To cut to the chase, don't move only for financial reasons unless you're going to earn significantly more. Happiness, in terms of liking what you are doing and feeling that you are accomplishing something, is much more important. Eventually, the money won't be motivation enough to continue with the new job.
Weigh the risks
Consider this -- you already know what your current job is like and you like it. You know the people and get along with your colleagues, who are interesting people. Your boss treats you well.
The new place might be even better and the offer may be 20 per cent more than what you're getting now. The people might all be nice, or there may be a few nut cases and backstabbers there. Your boss may steal the credit for the work you do.
"Switching is a big risk; you are going out into the unknown. Chances are, the new place can be worse," says Sharma, who has experienced this himself.
"Verify everything the potential boss tells you. Bosses try to make the job sound attractive in the same way that job applicants try to make themselves sound good," says Dutt.
If you don't really want to quit
"The first step is to analyse why, and whether or not you really want to leave. Is it just because of one thing, such as a low salary or an interpersonal conflict? If so, you must communicate that to your manager and HR department. It could be better to first consider options such as moving to another department, or negotiating a salary hike rather than leaving the organisation," feels Dutt.
Most problems at the workplace can be solved if both parties are willing to solve them. "A three-month trial can be experimented with to see if the situation can be resolved. Just like problems take time to develop, their solutions also take time to work," says Kesarwani.
Keep your relationship with your colleagues and your company intact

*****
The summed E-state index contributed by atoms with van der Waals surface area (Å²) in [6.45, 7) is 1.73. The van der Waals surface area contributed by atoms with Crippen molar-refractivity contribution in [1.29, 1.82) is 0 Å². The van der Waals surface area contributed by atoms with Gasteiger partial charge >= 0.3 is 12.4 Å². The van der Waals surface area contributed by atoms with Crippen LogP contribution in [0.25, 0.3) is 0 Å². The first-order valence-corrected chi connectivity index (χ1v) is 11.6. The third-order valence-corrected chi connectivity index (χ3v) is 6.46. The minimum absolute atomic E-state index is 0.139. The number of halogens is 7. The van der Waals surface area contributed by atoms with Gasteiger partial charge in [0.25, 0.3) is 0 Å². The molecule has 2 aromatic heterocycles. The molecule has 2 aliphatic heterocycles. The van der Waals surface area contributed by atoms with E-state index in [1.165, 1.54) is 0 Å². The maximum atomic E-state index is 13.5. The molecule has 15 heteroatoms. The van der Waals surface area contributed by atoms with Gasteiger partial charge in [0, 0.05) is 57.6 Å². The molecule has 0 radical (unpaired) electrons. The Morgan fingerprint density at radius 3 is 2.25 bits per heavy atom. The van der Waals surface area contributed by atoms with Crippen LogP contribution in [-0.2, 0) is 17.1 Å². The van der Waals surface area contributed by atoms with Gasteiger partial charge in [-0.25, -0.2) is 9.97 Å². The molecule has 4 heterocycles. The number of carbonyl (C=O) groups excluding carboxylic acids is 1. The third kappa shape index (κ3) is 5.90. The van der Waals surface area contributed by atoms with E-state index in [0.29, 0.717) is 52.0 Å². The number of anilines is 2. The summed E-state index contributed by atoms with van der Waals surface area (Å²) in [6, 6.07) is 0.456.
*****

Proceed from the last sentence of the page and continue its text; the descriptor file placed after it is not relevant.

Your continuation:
The way in which you carry yourself during your transition can have a great impact on your career. It says as much about you professionally as the impression you had made on your first day. The people who you work with will make it a point to note your behaviour. If it is anywhere inappropriate or negative, the word can spread quickly. Keep in mind that this group you leave includes potential references.
"Your last impression is just about as important as your first. It's vital to break away without any ill feeling, and leave behind an impeccable record. It's a small world and it could just happen that you work with, or for, the very same people again," says Sharma.
So, it's important to leave on positive terms. Display professionalism. The right attitude is critical to building bridges, and not burning them, when you are at the threshold of assuming a new position.
The guilt factor
"Only three months into my first job, I landed a new opportunity offering me 30 to 40 per cent more than my current job. I felt really bad leaving my current job and disappointing the people that gave me a chance to work there," says Dutt.
"As for feeling bad about leaving, don't get all flustered about it. Everyone needs to grow, and employers themselves are aware of that," says Sharma. "The key for you is to determine whether it's the wrong job, the wrong employer, or the wrong career. Once you have made that decision, the ideal scenario is to locate a new job while you are still employed. Then, if you think what you get is better than your current job, don't feel guilty -- take it. They'll understand.